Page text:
Gardai have received 2,500 pages of deleted messages from the Facebook account of a teenager whose mother believes was bullied online before taking his own life.
The information came from Facebook through US authorities following an application by the DPP, an inquest heard.
Darren Hughes Gibson (17) was found dead at Stephenstown Industrial Estate in Balbriggan, north Co Dublin, on August 23, 2012.
He had been reported missing by his mother, Elaine Hughes, after he failed to return to the family home at New Haven Bay the previous night.
Det Insp Kieran Holohan of Balbriggan Garda Station said gardai had downloaded and saved 2,500 pages of messages sent to and from Darren's Facebook account. They were deleted after his death.
"We applied to Facebook and got the information back," he said.
The information provided by Facebook includes messages sent after Darren's death, Dublin Coroner's Court heard.
"There are messages post-death that would be of interest, including mentions of bullying; friends of his making comments," Det Insp Holohan said.
The messages include inferences of harassment and bullying, the court heard.
Gardai have identified a number of examples of "reading material" they have concerns about.
Three conversations in particular "stand above" the others, the court heard.
Interviews have begun and a number of statements have been taken, though gardai were experiencing difficulties contacting many of those involved.
Gardai agreed to send a sample of complaints arising from the Facebook messages to the DPP to progress the case.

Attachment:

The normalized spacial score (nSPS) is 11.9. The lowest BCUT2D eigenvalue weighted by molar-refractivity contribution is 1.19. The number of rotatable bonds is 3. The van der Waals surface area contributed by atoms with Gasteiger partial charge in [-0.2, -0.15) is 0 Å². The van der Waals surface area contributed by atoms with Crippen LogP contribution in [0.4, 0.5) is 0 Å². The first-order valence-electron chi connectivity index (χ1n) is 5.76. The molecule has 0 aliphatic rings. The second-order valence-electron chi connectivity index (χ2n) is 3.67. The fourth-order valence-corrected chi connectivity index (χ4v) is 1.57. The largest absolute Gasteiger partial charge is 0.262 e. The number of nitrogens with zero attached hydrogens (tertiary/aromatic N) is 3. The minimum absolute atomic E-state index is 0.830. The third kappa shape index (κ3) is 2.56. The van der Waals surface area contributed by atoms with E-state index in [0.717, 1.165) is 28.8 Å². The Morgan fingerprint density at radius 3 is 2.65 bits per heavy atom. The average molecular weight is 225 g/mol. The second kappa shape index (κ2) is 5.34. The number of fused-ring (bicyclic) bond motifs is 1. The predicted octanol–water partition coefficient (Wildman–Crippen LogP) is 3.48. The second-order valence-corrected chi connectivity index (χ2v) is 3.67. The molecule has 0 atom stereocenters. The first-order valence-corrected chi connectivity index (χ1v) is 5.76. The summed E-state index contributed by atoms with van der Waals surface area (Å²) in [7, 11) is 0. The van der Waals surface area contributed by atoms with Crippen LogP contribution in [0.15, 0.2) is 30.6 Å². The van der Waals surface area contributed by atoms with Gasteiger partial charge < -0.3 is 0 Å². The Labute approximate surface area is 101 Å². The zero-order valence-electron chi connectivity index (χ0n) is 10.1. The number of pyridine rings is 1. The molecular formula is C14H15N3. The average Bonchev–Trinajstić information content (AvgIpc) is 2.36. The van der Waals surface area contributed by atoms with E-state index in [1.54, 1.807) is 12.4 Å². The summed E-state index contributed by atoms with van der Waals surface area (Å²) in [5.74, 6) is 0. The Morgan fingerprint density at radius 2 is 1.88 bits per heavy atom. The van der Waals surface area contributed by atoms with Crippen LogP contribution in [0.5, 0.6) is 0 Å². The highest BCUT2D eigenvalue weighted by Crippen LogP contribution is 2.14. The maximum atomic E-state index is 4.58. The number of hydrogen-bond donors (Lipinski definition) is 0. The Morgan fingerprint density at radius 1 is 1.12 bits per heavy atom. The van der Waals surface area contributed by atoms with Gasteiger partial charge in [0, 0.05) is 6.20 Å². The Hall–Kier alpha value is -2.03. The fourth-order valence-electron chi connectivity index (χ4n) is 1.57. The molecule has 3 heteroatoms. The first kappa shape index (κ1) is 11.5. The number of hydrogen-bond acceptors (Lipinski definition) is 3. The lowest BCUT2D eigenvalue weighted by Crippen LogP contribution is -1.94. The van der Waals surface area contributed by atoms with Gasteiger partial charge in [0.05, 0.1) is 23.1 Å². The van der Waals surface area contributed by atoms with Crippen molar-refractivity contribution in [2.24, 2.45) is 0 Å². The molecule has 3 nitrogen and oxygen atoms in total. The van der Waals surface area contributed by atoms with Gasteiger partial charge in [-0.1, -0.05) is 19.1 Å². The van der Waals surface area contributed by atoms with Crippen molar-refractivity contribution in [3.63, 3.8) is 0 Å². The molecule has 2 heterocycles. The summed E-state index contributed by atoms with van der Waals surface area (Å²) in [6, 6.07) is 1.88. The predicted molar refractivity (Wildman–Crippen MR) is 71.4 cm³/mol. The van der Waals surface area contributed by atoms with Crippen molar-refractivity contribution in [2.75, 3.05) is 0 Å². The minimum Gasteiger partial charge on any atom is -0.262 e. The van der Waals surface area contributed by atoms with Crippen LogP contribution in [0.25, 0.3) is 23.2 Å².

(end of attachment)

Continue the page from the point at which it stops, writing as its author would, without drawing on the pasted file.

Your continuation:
Det Insp Holohan said there was a legal difficulty because while there would be concerns about some messages, they might not be considered harassment in the legal sense.
"I'm conscious of bringing the correct closure to it," he said.
Ms Hughes said her son was bullied throughout his life for the colour of his skin and because he wore a hearing aid.
Speaking from the public gallery, she said she wanted gardai to bring charges in order to progress the case.
"This is why we're still in the situation we are in, nobody will follow through with charges," she said. "It's either bullying and harassment or it's not.
"He was a child, he can't be here to defend himself. I should be able to give a statement on his behalf in order to follow through with the charges.
"I'm looking for closure. I want to know what happened my son. I want justice for him, and if it stops it happening to anyone else. People can't get away with it."
Coroner Dr Brian Farrell agreed to adjourned the inquest until April 15 for further mention.
In 2014, gardai said they had been liaising with the FBI on retrieving the messages from Facebook and, at that stage, claimed the company was not cooperating.
Following an inquest hearing in June of that year, Ms Hughes appealed to Facebook to "show some compassion" by releasing the messages to the coroner.
The 2014 hearing prompted Facebook to issue a statement saying it would "respond to valid legal requests for information".
The company spokesperson stated Facebook "encourages law enforcement agencies to follow our guidelines to help take their cases forward".